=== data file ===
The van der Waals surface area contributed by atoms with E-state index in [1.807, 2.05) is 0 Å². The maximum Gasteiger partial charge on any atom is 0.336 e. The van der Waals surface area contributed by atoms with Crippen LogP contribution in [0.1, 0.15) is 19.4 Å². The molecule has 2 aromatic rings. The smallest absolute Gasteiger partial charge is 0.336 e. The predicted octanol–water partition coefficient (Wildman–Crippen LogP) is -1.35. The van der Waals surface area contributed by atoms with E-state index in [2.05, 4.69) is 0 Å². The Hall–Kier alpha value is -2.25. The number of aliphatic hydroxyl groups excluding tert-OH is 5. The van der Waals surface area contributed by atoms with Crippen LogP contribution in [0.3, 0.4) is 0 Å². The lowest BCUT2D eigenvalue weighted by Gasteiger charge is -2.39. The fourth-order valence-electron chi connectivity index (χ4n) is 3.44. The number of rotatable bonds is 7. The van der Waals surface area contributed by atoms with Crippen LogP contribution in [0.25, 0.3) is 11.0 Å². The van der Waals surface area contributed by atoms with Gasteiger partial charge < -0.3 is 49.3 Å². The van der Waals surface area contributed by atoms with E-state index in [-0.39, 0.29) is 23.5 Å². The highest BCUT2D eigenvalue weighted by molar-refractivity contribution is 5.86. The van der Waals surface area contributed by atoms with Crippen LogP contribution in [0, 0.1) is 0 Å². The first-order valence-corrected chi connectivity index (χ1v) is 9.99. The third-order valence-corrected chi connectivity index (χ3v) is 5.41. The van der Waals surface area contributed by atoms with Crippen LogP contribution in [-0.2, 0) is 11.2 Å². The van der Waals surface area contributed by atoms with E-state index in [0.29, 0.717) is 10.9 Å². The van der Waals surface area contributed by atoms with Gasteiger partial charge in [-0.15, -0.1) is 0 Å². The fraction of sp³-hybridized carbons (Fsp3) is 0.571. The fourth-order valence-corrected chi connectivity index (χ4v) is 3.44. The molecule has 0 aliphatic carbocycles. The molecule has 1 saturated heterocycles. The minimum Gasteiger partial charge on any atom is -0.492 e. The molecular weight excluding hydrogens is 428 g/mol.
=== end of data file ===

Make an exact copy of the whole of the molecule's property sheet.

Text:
The van der Waals surface area contributed by atoms with E-state index in [1.807, 2.05) is 0 Å². The maximum Gasteiger partial charge on any atom is 0.336 e. The van der Waals surface area contributed by atoms with Crippen LogP contribution in [0.1, 0.15) is 19.4 Å². The molecule has 2 aromatic rings. The smallest absolute Gasteiger partial charge is 0.336 e. The predicted octanol–water partition coefficient (Wildman–Crippen LogP) is -1.35. The van der Waals surface area contributed by atoms with E-state index in [2.05, 4.69) is 0 Å². The Hall–Kier alpha value is -2.25. The number of aliphatic hydroxyl groups excluding tert-OH is 5. The van der Waals surface area contributed by atoms with Crippen LogP contribution in [0.3, 0.4) is 0 Å². The lowest BCUT2D eigenvalue weighted by Gasteiger charge is -2.39. The fourth-order valence-electron chi connectivity index (χ4n) is 3.44. The number of rotatable bonds is 7. The van der Waals surface area contributed by atoms with Crippen LogP contribution in [0.25, 0.3) is 11.0 Å². The van der Waals surface area contributed by atoms with Gasteiger partial charge < -0.3 is 49.3 Å². The van der Waals surface area contributed by atoms with E-state index in [-0.39, 0.29) is 23.5 Å². The highest BCUT2D eigenvalue weighted by molar-refractivity contribution is 5.86. The van der Waals surface area contributed by atoms with Crippen LogP contribution in [0, 0.1) is 0 Å². The first-order valence-corrected chi connectivity index (χ1v) is 9.99. The third-order valence-corrected chi connectivity index (χ3v) is 5.41. The van der Waals surface area contributed by atoms with Crippen LogP contribution in [-0.2, 0) is 11.2 Å². The van der Waals surface area contributed by atoms with E-state index in [0.29, 0.717) is 10.9 Å². The van der Waals surface area contributed by atoms with Gasteiger partial charge in [-0.15, -0.1) is 0 Å². The fraction of sp³-hybridized carbons (Fsp3) is 0.571. The fourth-order valence-corrected chi connectivity index (χ4v) is 3.44. The molecule has 0 aliphatic carbocycles. The molecule has 1 saturated heterocycles. The minimum Gasteiger partial charge on any atom is -0.492 e. The molecular weight excluding hydrogens is 428 g/mol.